Water Cooling vs. Air Cooling in Ice Makers
Commercial ice makers work hard. Churning out ice and keeping the water frozen is exacting and demands constant effort (energy). This energy produces heat, a byproduct that must be released.
Without a way to cool itself, an ice maker would overheat and wear out quickly. To avoid this, engineers that design ice makers incorporate cooling condensers. Commercial ice makers use one of two methods:
- Air cooling
- Water cooling
Here, we’ll examine these two types of ice maker condensers. Gaining some background information about both air cooling and water cooling can help you make the right choice for your unique needs.
[amazon box=”B00EPNSEMY,B07CM36JCP,B007OI7BJE,B01ASBW120″ template=”table”]
Small commercial establishments use ice makers with air-cooled condensers. Picture intimate establishments like local delis or some coffee shops. Have you ever been in a hospital waiting room? Or gone behind-the-scenes in a commercial kitchen?
Did you happen to visualize a self-serve drink dispenser with a large silver or black container on the top, humming quietly or noisily, depending on your location and the machine itself? Most people are aware that the sizeable component working away is the ice maker, but beyond that, few give it much thought.
Ice maker condensers like the ones just described use an air cooling method. Simply put, they draw in air from the surrounding area and use it to cool the hot condenser coils. Using fans and vents to pull in air and release energy waste back out, it circulates air throughout the condenser.
Air-cooled condensers are easy to install, and you’re not restricted by the placement of water lines as you are with water-cooled machines.
As does everything, air cooling ice makers have some disadvantages. These include:
- Heat emissions, which can create discomfort in already-warm areas like professional kitchens
- Electricity costs increase because the machine must stand in an area that is always cool, which can result in your having to continually run your air conditioner at low temperatures
- Difficulty keeping the surrounding air cool because of the heat the condenser releases
Some of these disadvantages can be minimized. Consider these recommendations to offset the weaknesses.
Envision yourself lounging on a scorching summer day. To avoid sunburn, you settle into a chair in your small storage shed. You’re hot, so you grab a fan. The fan, however, does nothing more than circulate the unbearable air and blow it in your face. You’re miserable, can’t cool yourself, and are in danger of heat stroke.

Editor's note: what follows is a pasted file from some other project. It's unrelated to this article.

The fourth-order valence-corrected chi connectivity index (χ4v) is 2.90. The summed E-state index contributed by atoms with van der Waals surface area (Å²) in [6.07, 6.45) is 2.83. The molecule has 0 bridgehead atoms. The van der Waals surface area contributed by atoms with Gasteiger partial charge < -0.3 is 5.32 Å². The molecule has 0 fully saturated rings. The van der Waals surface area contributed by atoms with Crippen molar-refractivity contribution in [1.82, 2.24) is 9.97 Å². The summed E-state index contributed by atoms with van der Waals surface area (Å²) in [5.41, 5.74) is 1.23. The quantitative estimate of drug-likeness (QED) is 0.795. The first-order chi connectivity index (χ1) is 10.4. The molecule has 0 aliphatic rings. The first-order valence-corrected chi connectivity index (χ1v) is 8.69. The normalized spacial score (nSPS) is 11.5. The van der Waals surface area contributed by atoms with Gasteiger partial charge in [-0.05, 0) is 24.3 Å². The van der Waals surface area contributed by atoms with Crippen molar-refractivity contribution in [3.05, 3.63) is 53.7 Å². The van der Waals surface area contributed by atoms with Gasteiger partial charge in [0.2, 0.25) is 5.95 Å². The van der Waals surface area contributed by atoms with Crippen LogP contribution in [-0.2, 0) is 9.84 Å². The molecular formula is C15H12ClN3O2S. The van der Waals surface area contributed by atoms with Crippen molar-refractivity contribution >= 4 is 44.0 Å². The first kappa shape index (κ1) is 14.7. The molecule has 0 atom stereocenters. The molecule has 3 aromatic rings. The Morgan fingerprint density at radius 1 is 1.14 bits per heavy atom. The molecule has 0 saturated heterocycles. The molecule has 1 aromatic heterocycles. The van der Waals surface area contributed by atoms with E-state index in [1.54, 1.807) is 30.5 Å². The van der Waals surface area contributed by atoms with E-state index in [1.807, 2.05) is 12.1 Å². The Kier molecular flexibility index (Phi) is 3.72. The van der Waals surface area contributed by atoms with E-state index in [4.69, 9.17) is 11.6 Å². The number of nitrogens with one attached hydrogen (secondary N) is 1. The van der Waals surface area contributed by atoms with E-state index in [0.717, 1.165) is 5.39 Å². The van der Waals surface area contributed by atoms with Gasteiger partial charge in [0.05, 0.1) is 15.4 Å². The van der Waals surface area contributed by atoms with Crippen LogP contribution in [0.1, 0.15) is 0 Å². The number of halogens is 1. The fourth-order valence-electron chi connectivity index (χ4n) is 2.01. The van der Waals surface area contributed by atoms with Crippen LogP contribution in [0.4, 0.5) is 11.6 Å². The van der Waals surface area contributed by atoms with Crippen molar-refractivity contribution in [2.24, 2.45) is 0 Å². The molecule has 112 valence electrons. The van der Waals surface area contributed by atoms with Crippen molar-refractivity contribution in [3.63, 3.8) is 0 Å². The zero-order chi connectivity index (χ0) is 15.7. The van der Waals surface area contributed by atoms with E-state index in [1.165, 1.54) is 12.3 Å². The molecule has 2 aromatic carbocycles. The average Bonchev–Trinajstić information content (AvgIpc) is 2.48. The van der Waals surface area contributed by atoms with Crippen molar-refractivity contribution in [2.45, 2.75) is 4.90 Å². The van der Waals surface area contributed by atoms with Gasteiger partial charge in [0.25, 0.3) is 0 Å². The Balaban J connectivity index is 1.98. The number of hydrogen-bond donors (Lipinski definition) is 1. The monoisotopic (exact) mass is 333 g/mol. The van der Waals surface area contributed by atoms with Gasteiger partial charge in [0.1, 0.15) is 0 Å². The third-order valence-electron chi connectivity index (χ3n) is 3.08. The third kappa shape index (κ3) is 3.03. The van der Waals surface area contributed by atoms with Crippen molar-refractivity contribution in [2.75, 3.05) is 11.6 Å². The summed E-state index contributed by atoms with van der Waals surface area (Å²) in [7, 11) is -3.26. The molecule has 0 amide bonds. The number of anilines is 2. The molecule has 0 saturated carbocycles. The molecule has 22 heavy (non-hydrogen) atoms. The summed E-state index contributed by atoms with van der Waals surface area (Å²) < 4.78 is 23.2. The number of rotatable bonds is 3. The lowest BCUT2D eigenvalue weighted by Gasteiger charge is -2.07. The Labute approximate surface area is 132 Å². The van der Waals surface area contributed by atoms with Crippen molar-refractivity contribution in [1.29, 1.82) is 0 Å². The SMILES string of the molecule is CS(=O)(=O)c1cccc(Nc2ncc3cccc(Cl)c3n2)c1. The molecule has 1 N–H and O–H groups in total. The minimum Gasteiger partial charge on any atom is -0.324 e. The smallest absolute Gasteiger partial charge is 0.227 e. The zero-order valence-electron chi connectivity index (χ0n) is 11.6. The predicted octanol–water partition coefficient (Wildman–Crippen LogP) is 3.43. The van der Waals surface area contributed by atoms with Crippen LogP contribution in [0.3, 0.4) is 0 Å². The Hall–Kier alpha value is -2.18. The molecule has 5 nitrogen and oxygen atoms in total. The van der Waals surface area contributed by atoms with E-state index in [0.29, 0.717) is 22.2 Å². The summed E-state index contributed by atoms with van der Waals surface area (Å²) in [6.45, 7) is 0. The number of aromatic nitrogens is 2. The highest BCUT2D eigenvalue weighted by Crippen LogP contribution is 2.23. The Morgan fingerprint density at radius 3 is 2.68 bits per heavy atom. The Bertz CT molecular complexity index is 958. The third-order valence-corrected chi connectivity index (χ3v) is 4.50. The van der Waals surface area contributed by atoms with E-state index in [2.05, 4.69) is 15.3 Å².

This scenario is similar to what happens to your ice maker if you place it improperly. Consider these tips:
- A well-ventilated surrounding area is a must to move hot air away
- Surrounding air temps should be regulated to avoid fluctuations and, especially, hot air
- To help with electricity costs, look for air cooling condensers that have the ENERGY STAR rating
- Clean and maintain the ice maker and the condenser for best performance and lower risk of overheating
In addition to air cooling condensers in icemakers, there are also water cooling condensers. The main difference is evident in the names: one uses air to cool the condenser, while the other uses water. There are finer nuances to the distinction between each type.
Difference Between Air-cooled and Water-cooled Condenser
Both ice maker cooling systems serve the same function: to remove the energy waste—excess heat—created during the ice-making process. If an ice maker didn’t have a way of cooling itself consistently, it would become dangerously hot and then stop working.
Heat is removed via a condenser system which is either air cooling or water cooling. While both cool the ice maker so it can operate properly, they have different features and functions.
Mechanism of Action
An air-cooled condenser uses air drawn in from around it. It circulates that air to cool the system, and then it expels air through vents.
A water-cooled condenser circulates cold water to cool the machine. When pumped into the condenser, it flows through to lower the internal temperature. After one cooling run, it exits the system and goes down the drain. For every 100 pounds of ice made, it takes about 100 gallons of water to cool the system sufficiently.
Best Operating Locations
Air-cooled condensers are finicky and require precise conditions. They must reside in cool, well-ventilated locations. Don’t stick an air-cooled ice machine in a corner so it’s out of the way or it will become permanently out of the way when you have to throw it away because it overheated and broke.
Perhaps surprisingly, the region in which you live matters, at least if you want to use an air cooling device. Because they use the ambient air to cool the machine, climates that are hot and humid aren’t conducive to the mechanics of air cooling. The machine needs to intake cool air to work best.